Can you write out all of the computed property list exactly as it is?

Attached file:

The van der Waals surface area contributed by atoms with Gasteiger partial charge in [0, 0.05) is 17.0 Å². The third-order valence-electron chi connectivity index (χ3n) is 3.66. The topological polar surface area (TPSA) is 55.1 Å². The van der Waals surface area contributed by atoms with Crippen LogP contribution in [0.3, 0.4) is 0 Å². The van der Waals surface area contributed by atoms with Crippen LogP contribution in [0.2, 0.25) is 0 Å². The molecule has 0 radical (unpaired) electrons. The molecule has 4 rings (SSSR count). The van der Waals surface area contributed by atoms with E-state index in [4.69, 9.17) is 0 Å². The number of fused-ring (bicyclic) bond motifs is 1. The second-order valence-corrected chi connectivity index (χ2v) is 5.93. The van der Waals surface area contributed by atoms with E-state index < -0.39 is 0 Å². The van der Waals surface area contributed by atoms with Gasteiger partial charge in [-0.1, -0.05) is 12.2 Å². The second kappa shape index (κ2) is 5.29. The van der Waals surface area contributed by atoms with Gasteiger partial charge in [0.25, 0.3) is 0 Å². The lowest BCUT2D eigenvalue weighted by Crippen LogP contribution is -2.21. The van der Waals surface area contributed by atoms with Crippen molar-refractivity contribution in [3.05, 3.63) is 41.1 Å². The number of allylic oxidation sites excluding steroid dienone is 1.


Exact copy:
The van der Waals surface area contributed by atoms with Gasteiger partial charge in [0, 0.05) is 17.0 Å². The third-order valence-electron chi connectivity index (χ3n) is 3.66. The topological polar surface area (TPSA) is 55.1 Å². The van der Waals surface area contributed by atoms with Crippen LogP contribution in [0.3, 0.4) is 0 Å². The van der Waals surface area contributed by atoms with Crippen LogP contribution in [0.2, 0.25) is 0 Å². The molecule has 0 radical (unpaired) electrons. The molecule has 4 rings (SSSR count). The van der Waals surface area contributed by atoms with E-state index in [4.69, 9.17) is 0 Å². The number of fused-ring (bicyclic) bond motifs is 1. The second-order valence-corrected chi connectivity index (χ2v) is 5.93. The van der Waals surface area contributed by atoms with E-state index < -0.39 is 0 Å². The van der Waals surface area contributed by atoms with Gasteiger partial charge in [-0.1, -0.05) is 12.2 Å². The second kappa shape index (κ2) is 5.29. The van der Waals surface area contributed by atoms with Gasteiger partial charge in [0.25, 0.3) is 0 Å². The lowest BCUT2D eigenvalue weighted by Crippen LogP contribution is -2.21. The van der Waals surface area contributed by atoms with Crippen molar-refractivity contribution in [3.05, 3.63) is 41.1 Å². The number of allylic oxidation sites excluding steroid dienone is 1.